Immigration officials arrested 331 undocumented migrants in a month-long sweep that ensnared people who had ignored deportation orders, who had criminal convictions and who had re-entered the country after being expelled, among others.
The operation, which began May 9 and ended on Monday, was carried out in six Midwestern states: Illinois, Indiana, Wisconsin, Kentucky, Kansas and Missouri.
“Our dedicated officers strive to make our communities safer by arresting convicted criminal aliens and removing them from the United States," Ricardo Wong, field officer director for the division of Enforcement and Removal Operations at U.S. Immigration and Customs Enforcement (ICE), said in a statement. “By focusing our resources on the most egregious offenders, we ensure the very best use of our resources while immediately improving public safety.”
The statement said that those who had outstanding orders of deportation, or who re-entered the United States illegally after having been deported, face immediate deportation. Others are to stay in ICE custody pending a hearing in immigration court or pending the gathering of documents needed to travel back to their homelands.
Immigration officials say the operation is part of the Homeland Security Department’s priorities, which including tracking down, detaining and deporting people who are a threat to safety in U.S. communities or are national security threats.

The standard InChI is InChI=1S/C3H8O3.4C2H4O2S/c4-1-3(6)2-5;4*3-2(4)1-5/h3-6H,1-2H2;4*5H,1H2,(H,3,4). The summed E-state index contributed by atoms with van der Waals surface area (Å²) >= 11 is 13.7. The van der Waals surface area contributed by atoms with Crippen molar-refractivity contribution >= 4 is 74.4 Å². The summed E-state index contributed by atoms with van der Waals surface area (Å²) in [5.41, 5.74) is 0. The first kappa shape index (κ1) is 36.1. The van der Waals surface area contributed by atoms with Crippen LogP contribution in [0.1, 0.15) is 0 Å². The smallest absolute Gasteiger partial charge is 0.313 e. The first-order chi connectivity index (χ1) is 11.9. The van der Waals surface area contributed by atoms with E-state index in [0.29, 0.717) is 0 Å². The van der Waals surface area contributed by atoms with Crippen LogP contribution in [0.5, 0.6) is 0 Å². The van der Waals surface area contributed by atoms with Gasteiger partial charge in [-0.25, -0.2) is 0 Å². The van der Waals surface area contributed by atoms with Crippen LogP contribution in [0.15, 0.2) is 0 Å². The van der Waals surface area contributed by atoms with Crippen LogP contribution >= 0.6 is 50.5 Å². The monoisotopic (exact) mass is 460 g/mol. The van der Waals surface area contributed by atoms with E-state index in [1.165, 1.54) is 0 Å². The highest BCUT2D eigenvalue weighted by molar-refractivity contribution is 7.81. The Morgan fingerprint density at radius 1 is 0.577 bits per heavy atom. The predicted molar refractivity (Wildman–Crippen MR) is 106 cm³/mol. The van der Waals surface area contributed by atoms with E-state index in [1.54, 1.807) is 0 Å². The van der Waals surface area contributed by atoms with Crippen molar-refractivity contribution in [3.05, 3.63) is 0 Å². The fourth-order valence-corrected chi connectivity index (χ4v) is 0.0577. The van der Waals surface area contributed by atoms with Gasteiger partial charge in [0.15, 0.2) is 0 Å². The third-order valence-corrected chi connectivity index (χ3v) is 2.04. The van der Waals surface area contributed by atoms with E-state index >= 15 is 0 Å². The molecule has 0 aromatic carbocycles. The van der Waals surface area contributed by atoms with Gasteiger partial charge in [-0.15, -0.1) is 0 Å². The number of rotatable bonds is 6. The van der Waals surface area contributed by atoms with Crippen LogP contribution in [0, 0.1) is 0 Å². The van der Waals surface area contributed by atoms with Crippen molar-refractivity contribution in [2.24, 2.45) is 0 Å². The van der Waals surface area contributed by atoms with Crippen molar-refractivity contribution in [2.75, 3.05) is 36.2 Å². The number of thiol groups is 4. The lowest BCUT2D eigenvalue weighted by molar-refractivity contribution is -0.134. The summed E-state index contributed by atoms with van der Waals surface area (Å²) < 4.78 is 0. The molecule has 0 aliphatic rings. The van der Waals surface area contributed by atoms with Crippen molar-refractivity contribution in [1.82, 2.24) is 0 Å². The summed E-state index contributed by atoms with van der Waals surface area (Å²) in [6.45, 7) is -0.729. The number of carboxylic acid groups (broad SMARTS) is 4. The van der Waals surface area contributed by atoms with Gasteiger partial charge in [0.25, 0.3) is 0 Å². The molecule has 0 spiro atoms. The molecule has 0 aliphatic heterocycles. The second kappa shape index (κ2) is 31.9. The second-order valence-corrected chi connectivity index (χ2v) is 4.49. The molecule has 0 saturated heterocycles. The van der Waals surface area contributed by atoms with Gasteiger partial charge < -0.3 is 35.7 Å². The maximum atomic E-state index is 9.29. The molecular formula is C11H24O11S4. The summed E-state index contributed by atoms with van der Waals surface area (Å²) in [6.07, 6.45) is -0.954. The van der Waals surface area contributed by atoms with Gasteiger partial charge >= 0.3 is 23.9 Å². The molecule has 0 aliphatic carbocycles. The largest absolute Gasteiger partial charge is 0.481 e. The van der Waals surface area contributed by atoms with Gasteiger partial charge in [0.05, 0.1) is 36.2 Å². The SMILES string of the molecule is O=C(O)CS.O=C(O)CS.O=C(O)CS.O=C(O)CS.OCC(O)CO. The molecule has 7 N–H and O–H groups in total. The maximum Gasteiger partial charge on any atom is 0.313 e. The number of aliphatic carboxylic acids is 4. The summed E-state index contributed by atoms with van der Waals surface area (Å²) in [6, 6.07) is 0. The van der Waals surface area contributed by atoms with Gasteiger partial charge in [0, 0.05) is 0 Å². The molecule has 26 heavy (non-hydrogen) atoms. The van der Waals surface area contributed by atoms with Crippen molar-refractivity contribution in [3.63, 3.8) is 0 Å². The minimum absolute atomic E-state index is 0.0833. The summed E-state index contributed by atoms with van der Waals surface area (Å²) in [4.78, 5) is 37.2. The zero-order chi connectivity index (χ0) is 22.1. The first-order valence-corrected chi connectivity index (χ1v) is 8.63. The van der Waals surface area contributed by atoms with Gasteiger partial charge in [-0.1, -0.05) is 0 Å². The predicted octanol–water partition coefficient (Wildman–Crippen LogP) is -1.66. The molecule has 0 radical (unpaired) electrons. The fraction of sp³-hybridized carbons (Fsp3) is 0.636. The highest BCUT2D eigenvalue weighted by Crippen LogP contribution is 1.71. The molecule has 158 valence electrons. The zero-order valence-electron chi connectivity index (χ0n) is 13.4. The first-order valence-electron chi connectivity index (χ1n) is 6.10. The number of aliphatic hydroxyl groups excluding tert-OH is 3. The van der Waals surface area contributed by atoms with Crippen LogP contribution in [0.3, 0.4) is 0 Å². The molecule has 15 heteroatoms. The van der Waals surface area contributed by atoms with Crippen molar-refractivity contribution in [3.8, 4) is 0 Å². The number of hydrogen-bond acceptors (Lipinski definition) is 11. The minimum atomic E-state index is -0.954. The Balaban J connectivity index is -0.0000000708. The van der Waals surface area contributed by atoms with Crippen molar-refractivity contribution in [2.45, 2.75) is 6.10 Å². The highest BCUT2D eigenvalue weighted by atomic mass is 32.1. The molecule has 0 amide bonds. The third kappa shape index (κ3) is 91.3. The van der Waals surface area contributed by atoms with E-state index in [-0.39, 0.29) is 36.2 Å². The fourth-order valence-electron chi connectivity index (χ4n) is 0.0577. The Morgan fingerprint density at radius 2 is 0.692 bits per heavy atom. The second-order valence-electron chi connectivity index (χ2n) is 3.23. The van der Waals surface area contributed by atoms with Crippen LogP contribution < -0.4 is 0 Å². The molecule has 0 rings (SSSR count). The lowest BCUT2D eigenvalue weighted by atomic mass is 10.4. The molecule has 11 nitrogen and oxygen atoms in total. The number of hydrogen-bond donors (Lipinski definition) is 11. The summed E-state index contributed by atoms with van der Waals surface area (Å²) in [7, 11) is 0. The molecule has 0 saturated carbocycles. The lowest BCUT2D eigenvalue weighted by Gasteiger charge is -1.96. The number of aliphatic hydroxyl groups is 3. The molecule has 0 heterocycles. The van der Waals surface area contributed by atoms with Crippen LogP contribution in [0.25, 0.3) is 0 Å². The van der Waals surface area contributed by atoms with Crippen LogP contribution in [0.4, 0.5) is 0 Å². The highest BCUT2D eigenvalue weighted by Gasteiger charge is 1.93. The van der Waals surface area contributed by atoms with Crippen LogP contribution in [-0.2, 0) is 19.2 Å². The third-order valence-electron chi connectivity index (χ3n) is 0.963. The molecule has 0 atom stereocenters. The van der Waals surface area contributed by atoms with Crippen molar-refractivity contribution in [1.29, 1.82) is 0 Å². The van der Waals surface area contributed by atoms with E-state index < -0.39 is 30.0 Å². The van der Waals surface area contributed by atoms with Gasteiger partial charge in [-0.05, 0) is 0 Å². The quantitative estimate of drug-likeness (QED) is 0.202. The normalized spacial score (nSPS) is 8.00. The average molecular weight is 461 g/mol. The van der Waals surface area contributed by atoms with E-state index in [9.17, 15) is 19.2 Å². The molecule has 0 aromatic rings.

They highlighted certain people who were picked up in the sweep, such as a Mexican immigrant arrested in Wisconsin who had convictions for vandalism, a hit-and-run and domestic violence.
Another man, also a Mexican national arrested in Wisconsin, had convictions for sexual assault, domestic violence and theft.
In Kansas, one of those arrested was a Mexican man who convictions for battery and aggravated assault.
In Indiana, people arrested included a Honduran man with a conviction for sex offense against a child and an outstanding order of deportation. A 29-year-old Mexican national was arrested in the state with a prior conviction for drugs and an outstanding order of deportation.
Advocates of more lenient immigration policies criticized the sweep, saying that ICE casts too wide a net in its characterization of people as criminals who pose a danger.
The arrested people included those with immigration violations as well as people who re-entered after being deported. Many advocates believe such people should not be priorities in aggressive enforcement actions.
“ICE's enforcement if past proclamations about focusing resources on dangerous criminals … has always been wildly misleading,” Bryan Johnson, an immigration lawyer based in New York, told Fox News Latino.
He added that some enforcement programs, such as Secure Communities, “allowed ICE to rack up nice-looking stats by giving them a wide net that indiscriminately swept up anyone that had contact with law enforcement, whether for a minor conviction or just an arrest without a conviction.”
Many advocates say the immigration system needs to be overhauled to give some of the estimated 12 million undocumented immigrants living in the United States a way to legalize their status.
Proponents of strict immigration enforcement want the Obama administration to do more to crack down on people who live and come here illegally.
They say the administration has not been strict enough, and that its weakness encourages more illegal immigration.